Obama has gotten directly involved in some of the pushback, instructing staff to make clear Trump’s wiretapping accusation is false, despite a personal reaction that’s been described as mostly an eye-roll. Trump’s attacks on Susan Rice enraged and engaged him more, because he gets defensive about friends under fire and because she was shaken to have been targeted.
Despite officially staying out of the fray, Obama is tracking issues like the Obamacare repeal fight, and has continued conversations like hosting CNN’s Fareed Zakaria for lunch at his office last week with former deputy national security adviser Ben Rhodes to talk foreign and domestic policy.
Meanwhile, he’s expected to start fundraising for the National Democratic Redistricting Committee and Democratic National Committee by the fall. He met in late April with former Attorney General Eric Holder, a friend whom he persuaded to chair the NDRC and to commit to help recruit candidates as they try to consolidate efforts races to tackle gerrymandering around state legislative races that has put Democrats at a disadvantage.
“I’m proud to work with President Obama,” Holder said. “We have a big task ahead.”
Obama and his staff are weighing possible campaign stops as well, particularly if another friend, former Rep. Tom Perriello, wins the Democratic nomination in the Virginia governor’s race — but other stops and endorsements are possible as well.
"If he can help to train, and nurture, that’s a big deal. This is not just about the president. It’s about our 50 governors. It’s about our mayors," Duncan said.
And the international demand for him remains: later in the month, he’ll appear with German Chancellor Angela Merkel in Berlin ahead of her own re-election campaign in the fall, and on Thursday released a web video officially endorsing French presidential candidate Emmanuel Macron.
“I’m not planning to get involved in many elections now that I don’t have to run for office again but the French election is very important to the future of France and the values we care so much about,” Obama said.
After eight years in the White House, Obama feels that he’s earned his retirement, according to those closest to him. He’s completely unapologetic about making high-paid speeches around the country and the world — some of which he'll do in conjunction with public events in Europe later in the month — and also just hitting the links and hanging out on more exotic vacations with celebrity friends. Writing his book is a higher a priority to him than spending another minute thinking about the Democratic National Committee, despite the work he did to persuade Tom Perez to run for chair and then to lobby DNC members to make it happen.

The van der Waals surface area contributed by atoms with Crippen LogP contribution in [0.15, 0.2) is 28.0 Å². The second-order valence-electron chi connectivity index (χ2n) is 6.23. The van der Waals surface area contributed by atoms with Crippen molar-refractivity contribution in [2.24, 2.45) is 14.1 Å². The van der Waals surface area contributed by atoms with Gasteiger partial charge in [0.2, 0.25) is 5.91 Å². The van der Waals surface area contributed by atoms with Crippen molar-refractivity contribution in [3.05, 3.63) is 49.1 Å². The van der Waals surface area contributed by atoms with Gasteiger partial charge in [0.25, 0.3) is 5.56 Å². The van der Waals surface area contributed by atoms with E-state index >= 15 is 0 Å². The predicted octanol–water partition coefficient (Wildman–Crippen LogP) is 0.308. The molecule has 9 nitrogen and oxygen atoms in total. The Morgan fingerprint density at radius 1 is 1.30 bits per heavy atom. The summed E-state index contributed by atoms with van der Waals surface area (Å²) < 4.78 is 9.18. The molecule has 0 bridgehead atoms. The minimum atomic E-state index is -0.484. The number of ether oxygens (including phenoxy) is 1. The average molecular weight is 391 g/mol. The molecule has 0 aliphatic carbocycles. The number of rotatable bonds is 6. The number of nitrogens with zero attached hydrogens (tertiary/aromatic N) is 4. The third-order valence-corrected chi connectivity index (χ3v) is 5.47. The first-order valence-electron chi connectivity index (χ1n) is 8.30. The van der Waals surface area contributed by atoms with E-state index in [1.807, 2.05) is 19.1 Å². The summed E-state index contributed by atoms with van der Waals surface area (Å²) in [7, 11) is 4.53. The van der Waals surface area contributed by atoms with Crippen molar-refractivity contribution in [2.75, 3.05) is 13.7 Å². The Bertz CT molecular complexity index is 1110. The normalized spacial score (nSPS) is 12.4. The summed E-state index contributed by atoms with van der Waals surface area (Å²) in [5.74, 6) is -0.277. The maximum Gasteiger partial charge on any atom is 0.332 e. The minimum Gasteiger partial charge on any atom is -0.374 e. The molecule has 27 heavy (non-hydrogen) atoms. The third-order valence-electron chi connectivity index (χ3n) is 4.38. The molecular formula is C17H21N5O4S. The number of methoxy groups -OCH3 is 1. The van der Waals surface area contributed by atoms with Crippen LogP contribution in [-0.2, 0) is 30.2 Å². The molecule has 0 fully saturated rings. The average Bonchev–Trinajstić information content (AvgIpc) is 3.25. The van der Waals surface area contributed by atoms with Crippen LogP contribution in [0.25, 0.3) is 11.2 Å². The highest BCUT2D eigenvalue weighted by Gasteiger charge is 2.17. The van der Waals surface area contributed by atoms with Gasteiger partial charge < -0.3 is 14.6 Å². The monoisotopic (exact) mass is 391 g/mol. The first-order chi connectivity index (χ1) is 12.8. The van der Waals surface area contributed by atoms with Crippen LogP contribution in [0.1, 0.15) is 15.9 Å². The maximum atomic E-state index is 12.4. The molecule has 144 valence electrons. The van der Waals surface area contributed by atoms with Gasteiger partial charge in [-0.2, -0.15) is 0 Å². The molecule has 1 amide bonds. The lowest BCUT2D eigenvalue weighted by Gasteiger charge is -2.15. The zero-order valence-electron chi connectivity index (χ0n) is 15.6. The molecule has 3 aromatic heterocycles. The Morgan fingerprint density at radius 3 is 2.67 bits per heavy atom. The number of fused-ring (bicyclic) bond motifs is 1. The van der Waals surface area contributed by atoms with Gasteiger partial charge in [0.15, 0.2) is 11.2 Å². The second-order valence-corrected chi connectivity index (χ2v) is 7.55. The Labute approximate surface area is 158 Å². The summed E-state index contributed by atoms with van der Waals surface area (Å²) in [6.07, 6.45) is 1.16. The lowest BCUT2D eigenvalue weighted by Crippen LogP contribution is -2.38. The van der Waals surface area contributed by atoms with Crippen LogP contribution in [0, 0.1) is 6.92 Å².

He's also looking for more one-off opportunities to elevate efforts and conversations already underway, like the two hours he spent with at-risk young men in Chicago the day before the event at the University of Chicago talking youth civic engagement with six students, in his official public post-presidential-debut.
Most of his days, Obama still spends filtering through his options — sometimes through long conversations, but also examining some of the more than 200,000 submissions that came in response of a video he put out an hour before leaving office, asking for public suggestions of what the foundation should do.
“Running for president is really hard, but that’s one thing. He can literally do whatever he wants in the world right now. It’s a million things coming at him,” said Duncan, who hosted him at the event with the young men and said he could see Obama and the men there were all deeply moved. “It’s not like this is a life plan. It’ll be something that evolves.”
It's a cloud of options now, people working with Obama say, but they insist all the partisan and nonpartisan activity and everything else will eventually gel and make sense.
"Over time, I think people will see how all this stuff comes together," Nesbitt said. “He views it as all one continuum. His work continues, just on a different platform.”
Author: Edward-Isaac Dovere